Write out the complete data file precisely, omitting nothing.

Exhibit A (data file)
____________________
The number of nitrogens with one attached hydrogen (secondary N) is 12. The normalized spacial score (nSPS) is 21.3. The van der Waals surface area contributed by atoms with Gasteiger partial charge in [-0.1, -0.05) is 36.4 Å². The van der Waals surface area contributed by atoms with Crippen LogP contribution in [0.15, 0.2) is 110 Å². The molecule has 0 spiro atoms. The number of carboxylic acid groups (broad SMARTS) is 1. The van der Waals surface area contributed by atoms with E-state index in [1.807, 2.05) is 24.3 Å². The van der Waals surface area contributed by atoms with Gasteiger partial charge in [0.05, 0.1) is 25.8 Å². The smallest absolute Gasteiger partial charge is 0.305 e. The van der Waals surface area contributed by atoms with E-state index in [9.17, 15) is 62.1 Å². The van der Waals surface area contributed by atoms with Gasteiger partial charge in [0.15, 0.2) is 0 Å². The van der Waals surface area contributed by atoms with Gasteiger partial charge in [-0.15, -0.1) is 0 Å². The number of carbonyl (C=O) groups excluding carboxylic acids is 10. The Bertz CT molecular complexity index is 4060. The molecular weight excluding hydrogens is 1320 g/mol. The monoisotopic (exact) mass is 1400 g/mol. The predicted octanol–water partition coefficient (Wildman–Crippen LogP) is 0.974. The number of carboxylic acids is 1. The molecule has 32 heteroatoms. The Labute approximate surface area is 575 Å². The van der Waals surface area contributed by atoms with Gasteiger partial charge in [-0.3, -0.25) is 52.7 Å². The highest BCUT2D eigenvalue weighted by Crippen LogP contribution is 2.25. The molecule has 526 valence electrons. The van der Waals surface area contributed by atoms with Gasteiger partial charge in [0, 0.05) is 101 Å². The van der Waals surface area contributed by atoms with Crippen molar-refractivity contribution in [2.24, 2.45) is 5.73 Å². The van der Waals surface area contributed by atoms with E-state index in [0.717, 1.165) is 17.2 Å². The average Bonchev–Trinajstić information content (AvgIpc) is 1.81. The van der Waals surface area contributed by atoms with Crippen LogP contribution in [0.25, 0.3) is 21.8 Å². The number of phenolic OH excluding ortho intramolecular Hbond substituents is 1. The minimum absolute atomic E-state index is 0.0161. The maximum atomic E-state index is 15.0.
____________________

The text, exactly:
The number of nitrogens with one attached hydrogen (secondary N) is 12. The normalized spacial score (nSPS) is 21.3. The van der Waals surface area contributed by atoms with Gasteiger partial charge in [-0.1, -0.05) is 36.4 Å². The van der Waals surface area contributed by atoms with Crippen LogP contribution in [0.15, 0.2) is 110 Å². The molecule has 0 spiro atoms. The number of carboxylic acid groups (broad SMARTS) is 1. The van der Waals surface area contributed by atoms with E-state index in [1.807, 2.05) is 24.3 Å². The van der Waals surface area contributed by atoms with Gasteiger partial charge in [0.05, 0.1) is 25.8 Å². The smallest absolute Gasteiger partial charge is 0.305 e. The van der Waals surface area contributed by atoms with E-state index in [9.17, 15) is 62.1 Å². The van der Waals surface area contributed by atoms with Gasteiger partial charge in [0.15, 0.2) is 0 Å². The van der Waals surface area contributed by atoms with Gasteiger partial charge in [-0.15, -0.1) is 0 Å². The number of carbonyl (C=O) groups excluding carboxylic acids is 10. The Bertz CT molecular complexity index is 4060. The molecular weight excluding hydrogens is 1320 g/mol. The monoisotopic (exact) mass is 1400 g/mol. The predicted octanol–water partition coefficient (Wildman–Crippen LogP) is 0.974. The number of carboxylic acids is 1. The molecule has 32 heteroatoms. The Labute approximate surface area is 575 Å². The van der Waals surface area contributed by atoms with Gasteiger partial charge in [-0.3, -0.25) is 52.7 Å². The highest BCUT2D eigenvalue weighted by Crippen LogP contribution is 2.25. The molecule has 526 valence electrons. The van der Waals surface area contributed by atoms with Gasteiger partial charge in [0, 0.05) is 101 Å². The van der Waals surface area contributed by atoms with Crippen molar-refractivity contribution in [2.24, 2.45) is 5.73 Å². The van der Waals surface area contributed by atoms with E-state index in [0.717, 1.165) is 17.2 Å². The average Bonchev–Trinajstić information content (AvgIpc) is 1.81. The van der Waals surface area contributed by atoms with Crippen LogP contribution in [0.25, 0.3) is 21.8 Å². The number of phenolic OH excluding ortho intramolecular Hbond substituents is 1. The minimum absolute atomic E-state index is 0.0161. The maximum atomic E-state index is 15.0.